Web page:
In southern Piedmont there is a magnificent natural quadrilateral region that borders and embraces Liguria; from the Ligurian border this small region overlooks the sea from which it draws the gentleness of its climate.
The Langhe, a quadrilateral shaped region that offers beautiful scenery and art, in turn encloses a portion of gentler rolling hills that gradually descend towards the Turin plain and on whose slopes man has left its mark since ancient times: the vineyards.
In this region, famous for its wines and castles, stands La Morra.
Situated at the top of an imposing promontory, on one side La Morra overlooks the Po valley against the backdrop of the Alps and the Monviso.
On the other side, a succession of hills, fully covered by rows and rows of grapevines similar to huge waves, forms a man-made amphitheatre of rare beauty: from the top of the village square the view is breathtaking.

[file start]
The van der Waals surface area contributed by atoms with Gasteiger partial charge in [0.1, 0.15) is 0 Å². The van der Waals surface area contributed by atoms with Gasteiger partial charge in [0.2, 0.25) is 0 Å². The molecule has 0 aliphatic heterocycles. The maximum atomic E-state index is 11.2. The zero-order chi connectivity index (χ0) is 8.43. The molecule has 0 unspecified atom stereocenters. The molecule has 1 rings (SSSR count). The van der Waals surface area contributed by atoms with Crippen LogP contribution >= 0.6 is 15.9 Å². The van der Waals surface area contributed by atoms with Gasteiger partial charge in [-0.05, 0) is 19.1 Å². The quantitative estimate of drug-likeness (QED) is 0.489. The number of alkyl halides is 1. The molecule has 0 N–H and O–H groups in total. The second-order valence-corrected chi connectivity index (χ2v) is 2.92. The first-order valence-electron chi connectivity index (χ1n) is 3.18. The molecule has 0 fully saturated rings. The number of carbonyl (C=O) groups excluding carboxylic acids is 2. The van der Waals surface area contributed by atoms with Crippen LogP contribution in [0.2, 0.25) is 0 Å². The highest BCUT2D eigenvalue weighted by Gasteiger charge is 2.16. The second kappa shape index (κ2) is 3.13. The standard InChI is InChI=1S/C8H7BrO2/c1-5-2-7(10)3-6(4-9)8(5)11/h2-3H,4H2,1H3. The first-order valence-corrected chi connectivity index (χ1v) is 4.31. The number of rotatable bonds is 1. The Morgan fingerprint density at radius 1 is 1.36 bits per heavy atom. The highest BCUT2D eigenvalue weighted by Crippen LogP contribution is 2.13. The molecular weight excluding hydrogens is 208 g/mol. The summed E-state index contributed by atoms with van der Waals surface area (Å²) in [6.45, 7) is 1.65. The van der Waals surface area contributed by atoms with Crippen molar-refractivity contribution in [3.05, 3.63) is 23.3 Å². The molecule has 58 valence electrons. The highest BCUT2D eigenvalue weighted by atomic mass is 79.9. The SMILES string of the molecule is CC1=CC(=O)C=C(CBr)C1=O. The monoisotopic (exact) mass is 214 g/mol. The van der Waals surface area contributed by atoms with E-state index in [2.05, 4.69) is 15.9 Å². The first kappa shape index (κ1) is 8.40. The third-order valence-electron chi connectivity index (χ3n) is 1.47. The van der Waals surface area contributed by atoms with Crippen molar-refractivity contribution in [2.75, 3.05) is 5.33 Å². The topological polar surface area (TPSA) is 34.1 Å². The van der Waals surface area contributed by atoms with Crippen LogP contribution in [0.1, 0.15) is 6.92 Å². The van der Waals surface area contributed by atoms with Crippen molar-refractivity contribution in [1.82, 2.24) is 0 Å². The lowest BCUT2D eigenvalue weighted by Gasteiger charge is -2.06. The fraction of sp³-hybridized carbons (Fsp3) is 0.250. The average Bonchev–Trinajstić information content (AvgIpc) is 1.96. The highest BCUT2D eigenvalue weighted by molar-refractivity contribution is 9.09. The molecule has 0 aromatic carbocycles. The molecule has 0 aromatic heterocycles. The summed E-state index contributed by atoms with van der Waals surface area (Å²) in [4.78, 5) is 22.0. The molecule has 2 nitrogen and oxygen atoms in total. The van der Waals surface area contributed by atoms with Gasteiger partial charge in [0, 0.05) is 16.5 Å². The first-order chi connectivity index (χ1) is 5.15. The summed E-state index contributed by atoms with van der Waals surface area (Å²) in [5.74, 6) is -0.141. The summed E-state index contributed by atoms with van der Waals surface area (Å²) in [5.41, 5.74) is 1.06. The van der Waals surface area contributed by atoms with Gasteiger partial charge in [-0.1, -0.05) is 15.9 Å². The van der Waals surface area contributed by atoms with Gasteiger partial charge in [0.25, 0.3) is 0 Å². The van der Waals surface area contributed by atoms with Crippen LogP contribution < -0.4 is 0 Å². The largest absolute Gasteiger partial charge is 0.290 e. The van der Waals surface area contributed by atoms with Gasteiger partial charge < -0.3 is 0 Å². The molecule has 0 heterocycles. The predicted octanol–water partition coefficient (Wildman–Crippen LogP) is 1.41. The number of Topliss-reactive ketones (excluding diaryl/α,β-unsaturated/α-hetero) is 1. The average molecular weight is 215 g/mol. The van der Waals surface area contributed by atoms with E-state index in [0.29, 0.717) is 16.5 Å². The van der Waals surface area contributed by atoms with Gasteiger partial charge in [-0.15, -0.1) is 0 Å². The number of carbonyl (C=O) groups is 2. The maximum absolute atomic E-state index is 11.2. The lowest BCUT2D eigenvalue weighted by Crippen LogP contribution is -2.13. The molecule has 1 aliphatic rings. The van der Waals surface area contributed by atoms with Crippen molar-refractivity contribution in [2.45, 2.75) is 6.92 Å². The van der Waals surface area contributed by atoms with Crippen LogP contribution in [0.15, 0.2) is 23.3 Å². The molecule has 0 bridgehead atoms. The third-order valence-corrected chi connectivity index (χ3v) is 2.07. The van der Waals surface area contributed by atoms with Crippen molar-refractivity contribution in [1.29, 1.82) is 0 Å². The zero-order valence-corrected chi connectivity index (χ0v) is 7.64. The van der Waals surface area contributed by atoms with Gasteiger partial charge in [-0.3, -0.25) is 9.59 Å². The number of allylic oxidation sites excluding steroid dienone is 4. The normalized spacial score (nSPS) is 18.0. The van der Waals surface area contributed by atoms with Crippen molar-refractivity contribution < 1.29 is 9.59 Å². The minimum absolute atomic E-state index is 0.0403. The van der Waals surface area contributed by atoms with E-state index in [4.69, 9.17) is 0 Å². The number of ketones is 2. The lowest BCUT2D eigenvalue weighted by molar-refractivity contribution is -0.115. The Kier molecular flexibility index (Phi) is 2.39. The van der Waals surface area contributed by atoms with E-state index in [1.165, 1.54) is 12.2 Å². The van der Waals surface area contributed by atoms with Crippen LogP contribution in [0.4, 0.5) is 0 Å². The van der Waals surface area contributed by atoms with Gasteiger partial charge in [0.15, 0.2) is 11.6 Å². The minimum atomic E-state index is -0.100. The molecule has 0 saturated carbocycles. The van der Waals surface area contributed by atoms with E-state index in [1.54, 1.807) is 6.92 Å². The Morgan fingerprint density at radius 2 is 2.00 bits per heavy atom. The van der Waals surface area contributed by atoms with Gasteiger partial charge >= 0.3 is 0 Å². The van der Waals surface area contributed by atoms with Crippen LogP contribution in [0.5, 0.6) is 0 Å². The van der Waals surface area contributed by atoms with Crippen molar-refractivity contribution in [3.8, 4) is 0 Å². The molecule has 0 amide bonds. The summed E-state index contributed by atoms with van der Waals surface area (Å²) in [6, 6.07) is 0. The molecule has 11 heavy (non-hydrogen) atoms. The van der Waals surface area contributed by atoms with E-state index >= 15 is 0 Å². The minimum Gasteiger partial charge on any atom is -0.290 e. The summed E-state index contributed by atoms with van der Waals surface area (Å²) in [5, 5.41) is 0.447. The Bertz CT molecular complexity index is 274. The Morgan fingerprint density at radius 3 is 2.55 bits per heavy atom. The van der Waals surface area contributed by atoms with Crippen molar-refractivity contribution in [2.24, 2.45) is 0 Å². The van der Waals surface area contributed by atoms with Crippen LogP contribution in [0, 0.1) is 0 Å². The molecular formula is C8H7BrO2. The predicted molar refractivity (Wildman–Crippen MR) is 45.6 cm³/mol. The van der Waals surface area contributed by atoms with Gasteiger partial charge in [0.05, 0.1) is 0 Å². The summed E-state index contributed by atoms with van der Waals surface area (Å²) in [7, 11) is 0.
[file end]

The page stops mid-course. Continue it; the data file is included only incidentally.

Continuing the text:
When, at the dawn of the second millennium, men began to move up the hills from the nearby Roman town of Alba Pompeia, ploughing the land to get new crops, here, where now stands La Morra, there probably was a stockyard run by the communities of Benedictine monks, as we may infer from the name Murra which means “fence” for the beasts.
In 1296, La Morra was given in fief to Sordello from Goito, Knight of Charles of Anjou and minstrel mentioned in Dante’s Purgatory; in 1340 it passed under the control of the Falletti family; in 1402 it established its own Statutes; in 1435 it was ceded to the Duke of Milan and after various events under French and Spanish dominion, in 1631 it passed to the Savoy family.